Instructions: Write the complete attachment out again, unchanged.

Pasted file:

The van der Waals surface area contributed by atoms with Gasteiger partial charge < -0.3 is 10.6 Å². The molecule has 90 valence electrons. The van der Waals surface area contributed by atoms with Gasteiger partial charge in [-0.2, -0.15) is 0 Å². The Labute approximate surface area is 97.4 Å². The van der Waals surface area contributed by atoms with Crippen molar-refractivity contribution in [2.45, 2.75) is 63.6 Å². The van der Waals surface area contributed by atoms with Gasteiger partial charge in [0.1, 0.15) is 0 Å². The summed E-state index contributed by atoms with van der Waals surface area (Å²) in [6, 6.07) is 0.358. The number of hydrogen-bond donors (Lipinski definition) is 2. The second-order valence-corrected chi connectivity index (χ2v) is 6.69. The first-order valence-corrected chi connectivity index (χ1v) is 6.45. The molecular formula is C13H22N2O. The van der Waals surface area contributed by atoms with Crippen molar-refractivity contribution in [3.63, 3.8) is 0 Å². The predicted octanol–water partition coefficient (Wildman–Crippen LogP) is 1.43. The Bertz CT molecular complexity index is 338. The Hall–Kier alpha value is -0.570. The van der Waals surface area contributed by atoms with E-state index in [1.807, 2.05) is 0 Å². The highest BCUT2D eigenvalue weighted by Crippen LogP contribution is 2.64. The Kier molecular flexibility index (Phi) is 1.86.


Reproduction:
The van der Waals surface area contributed by atoms with Gasteiger partial charge < -0.3 is 10.6 Å². The molecule has 90 valence electrons. The van der Waals surface area contributed by atoms with Gasteiger partial charge in [-0.2, -0.15) is 0 Å². The Labute approximate surface area is 97.4 Å². The van der Waals surface area contributed by atoms with Crippen molar-refractivity contribution in [2.45, 2.75) is 63.6 Å². The van der Waals surface area contributed by atoms with Gasteiger partial charge in [0.1, 0.15) is 0 Å². The summed E-state index contributed by atoms with van der Waals surface area (Å²) in [6, 6.07) is 0.358. The number of hydrogen-bond donors (Lipinski definition) is 2. The second-order valence-corrected chi connectivity index (χ2v) is 6.69. The first-order valence-corrected chi connectivity index (χ1v) is 6.45. The molecular formula is C13H22N2O. The van der Waals surface area contributed by atoms with Crippen molar-refractivity contribution in [3.63, 3.8) is 0 Å². The predicted octanol–water partition coefficient (Wildman–Crippen LogP) is 1.43. The Bertz CT molecular complexity index is 338. The Hall–Kier alpha value is -0.570. The van der Waals surface area contributed by atoms with E-state index in [1.807, 2.05) is 0 Å². The highest BCUT2D eigenvalue weighted by Crippen LogP contribution is 2.64. The Kier molecular flexibility index (Phi) is 1.86.